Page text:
From the opening the First Violin Sonata
is immediately identifiable as having been written by the young
Nielsen of the First Symphony. The work is rhapsodic, lyrical,
ecstatic, like the best of early Nielsen.
The Second Sonata is grander and more
mystical, occasionally playful, in the style of the middle and
later symphonies, with which it is contemporaneous.
The Theme And Variations is so difficult
that it has been performed rarely, but violinist Demertzis tosses
it off with utter aplomb and complete lack of struggle as if it
were the easiest thing in the world. As a result we can relax
and really enjoy it. Naturally it contains vigorous arpeggiated
passages, as well as lyrical episodes. While it is unlike other
Nielsen works it is easily accessible.
The Preludio e Presto is for "prepared
violin" as the soloist is required to apply a mute to one
string while playing on another. The work is written without key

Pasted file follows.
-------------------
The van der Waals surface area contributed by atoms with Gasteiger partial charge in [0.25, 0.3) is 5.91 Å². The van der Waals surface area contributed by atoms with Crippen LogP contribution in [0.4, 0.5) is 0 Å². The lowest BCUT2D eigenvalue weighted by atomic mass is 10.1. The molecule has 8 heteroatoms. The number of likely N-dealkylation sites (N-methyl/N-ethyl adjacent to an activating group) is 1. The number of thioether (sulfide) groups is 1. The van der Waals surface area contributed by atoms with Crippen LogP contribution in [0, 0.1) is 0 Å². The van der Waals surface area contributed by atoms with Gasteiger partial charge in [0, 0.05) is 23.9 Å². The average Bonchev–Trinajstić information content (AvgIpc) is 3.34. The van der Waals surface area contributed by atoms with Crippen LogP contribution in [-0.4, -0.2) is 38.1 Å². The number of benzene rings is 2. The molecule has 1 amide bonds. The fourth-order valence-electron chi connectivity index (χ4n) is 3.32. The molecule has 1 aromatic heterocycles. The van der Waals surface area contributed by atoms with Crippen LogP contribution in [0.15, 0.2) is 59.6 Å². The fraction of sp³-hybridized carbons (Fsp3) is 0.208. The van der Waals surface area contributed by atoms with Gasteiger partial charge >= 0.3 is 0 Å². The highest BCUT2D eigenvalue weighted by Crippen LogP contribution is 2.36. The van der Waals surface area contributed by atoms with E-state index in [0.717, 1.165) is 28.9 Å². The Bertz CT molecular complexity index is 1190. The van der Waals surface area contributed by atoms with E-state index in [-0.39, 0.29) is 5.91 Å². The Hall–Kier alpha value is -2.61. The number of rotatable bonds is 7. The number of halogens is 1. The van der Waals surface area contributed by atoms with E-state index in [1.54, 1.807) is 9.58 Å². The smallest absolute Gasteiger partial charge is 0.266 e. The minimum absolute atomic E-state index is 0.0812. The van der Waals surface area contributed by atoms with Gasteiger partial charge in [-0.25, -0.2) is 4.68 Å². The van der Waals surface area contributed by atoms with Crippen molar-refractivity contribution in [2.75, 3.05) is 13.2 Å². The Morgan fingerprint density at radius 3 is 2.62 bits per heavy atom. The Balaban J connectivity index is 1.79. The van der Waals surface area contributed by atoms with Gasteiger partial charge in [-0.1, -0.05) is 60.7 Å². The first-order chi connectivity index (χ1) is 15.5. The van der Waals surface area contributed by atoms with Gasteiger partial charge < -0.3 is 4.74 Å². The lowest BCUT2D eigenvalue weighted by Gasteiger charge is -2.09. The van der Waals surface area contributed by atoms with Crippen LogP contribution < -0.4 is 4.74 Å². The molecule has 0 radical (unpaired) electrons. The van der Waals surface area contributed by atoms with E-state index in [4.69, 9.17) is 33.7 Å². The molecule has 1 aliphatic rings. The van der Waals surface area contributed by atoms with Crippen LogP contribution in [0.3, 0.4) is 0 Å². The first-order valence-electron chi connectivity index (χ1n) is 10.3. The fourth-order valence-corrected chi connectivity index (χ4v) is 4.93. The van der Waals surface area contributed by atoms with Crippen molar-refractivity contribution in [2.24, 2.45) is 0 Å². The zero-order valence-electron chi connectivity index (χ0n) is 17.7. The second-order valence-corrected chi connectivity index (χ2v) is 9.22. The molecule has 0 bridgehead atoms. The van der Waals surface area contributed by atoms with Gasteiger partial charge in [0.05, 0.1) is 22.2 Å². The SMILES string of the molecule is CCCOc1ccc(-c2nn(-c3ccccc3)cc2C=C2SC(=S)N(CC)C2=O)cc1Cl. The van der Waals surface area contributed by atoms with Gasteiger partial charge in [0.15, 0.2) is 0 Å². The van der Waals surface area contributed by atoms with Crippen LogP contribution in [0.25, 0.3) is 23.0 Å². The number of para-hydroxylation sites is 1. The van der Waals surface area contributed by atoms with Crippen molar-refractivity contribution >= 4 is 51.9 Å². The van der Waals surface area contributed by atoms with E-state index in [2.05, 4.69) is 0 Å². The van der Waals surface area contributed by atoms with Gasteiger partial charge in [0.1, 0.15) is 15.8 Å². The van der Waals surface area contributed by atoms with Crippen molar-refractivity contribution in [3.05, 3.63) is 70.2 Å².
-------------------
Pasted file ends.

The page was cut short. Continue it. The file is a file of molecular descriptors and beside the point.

signature or bar-lines giving it much of the character of a free
improvisation. In spite of this daring modernism for its time,
even the conservative critics were pleased.
Violinist Demertzis studied with Max Rostal and
here plays dramatically, powerfully, assuredly, with brilliant
tone. Pianist Asteriadou, a prize winner at the Maria Callas International
Piano Competition in Athens, presents the fiendishly difficult
piano parts with virtuosity, drama and beautiful tone. The two
artists work together with complete understanding and make this
music sound easy to play, which it most assuredly is not. Recording
is close and extremely accurate — one hears the dampers lifting
off the piano strings, and on one occasion one can hear the violinist
take a breath before beginning a movement. Violin tone is very
sharp, but the deepest bass seems missing from the piano sound.